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EU interior ministers decided on Thursday to keep Schengen hopefuls Bulgaria and Romania out of Europe's borderfree zone, a day after the European Parliament approved their bid.
In a move effectively determined by opposition from the Netherlands, the European Union decided to keep the two youngest EU members out of the Schengen zone, even though they have met all technical requirements.
The EU needs unanimity to approve the countries' bids.
The Netherlands will come up with a stance on Bulgaria and Romania's Schengen bids in 2012, following a test period for the two countries, Immigration Minister Gerd Leers announced earlier on Thursday.
European Union interior ministers met in Luxembourg just a day after the non-binding vote of the European Parliament, which allowed Bulgarians and Romanians to travel across Europe without a passport.
The ministers acknowledged that Bulgaria and Romania's border controls have risen up to meet Schengen standards, but the decision for a date for their entry into the system was delayed due to concerns over their ability to control their borders with non-EU neighbors.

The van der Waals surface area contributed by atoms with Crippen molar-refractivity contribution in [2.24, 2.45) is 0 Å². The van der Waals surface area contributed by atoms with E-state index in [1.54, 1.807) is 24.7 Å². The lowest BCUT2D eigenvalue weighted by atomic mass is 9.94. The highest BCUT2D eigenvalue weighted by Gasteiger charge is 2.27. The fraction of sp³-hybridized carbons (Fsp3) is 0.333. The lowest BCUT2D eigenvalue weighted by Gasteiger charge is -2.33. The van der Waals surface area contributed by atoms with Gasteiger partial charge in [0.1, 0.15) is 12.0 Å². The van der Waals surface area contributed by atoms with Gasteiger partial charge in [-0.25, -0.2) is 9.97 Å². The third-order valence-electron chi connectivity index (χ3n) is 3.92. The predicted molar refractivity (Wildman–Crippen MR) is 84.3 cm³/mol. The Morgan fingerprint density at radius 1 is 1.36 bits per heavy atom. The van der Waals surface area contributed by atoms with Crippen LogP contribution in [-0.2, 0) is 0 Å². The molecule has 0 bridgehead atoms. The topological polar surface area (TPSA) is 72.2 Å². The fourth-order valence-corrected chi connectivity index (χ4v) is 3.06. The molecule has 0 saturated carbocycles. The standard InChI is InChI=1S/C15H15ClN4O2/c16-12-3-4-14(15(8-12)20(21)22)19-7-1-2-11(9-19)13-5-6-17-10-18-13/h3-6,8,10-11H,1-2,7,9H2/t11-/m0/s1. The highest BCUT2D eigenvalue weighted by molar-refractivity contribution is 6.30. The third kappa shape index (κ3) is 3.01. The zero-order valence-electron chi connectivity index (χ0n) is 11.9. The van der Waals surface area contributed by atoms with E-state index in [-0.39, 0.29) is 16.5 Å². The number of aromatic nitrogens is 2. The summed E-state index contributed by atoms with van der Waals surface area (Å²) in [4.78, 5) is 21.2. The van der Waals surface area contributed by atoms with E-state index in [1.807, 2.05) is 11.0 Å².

The Dutch Minister said his country would demand that the two Balkan states be able to effectively guard collective borders, and concerns were also raised over corruption and weak justice systems.
"It is too early to take a decision now, and it may take some time," Dutch Immigration Minister Leers was quoted by the AP as saying. "It is imperative that all adopted judicial reform measures in Romania and Bulgaria are effective and irreversible."
The next monitoring report from the European Commission on justice reforms and the fight against corruption in Bulgaria and Romania is due in July 2011.
"We will carefully study the report," Leers said, highlighting that the Dutch government would take more time to decide.
The test period is expected to last until the next cooperation and verification mechanism report, due in 2012, a Dutch source speaking on condition of anonymity specified.
Bulgaria and Romania, which have been coupled ever since their joint accession to the European Union in 2007, had originally hoped to enter the border-less zone in March this year.
Bulgarian experts are unanimous that the country meets the technical requirements. The real problem, they say, is the threat of information leakages and Greece's porous border with Turkey.
Analysts say the reluctance of France, The Netherlands, Germany and Austria to let the Balkan country join the Agreement in 2011 is both because of domestic politics and because they believe the countries' entry into Schengen would be premature, like their EU entry.
Bucharest still hopes to enter Europe’s visa-free zone this year, but EU worries about the growing flow of migrants may make it even harder.
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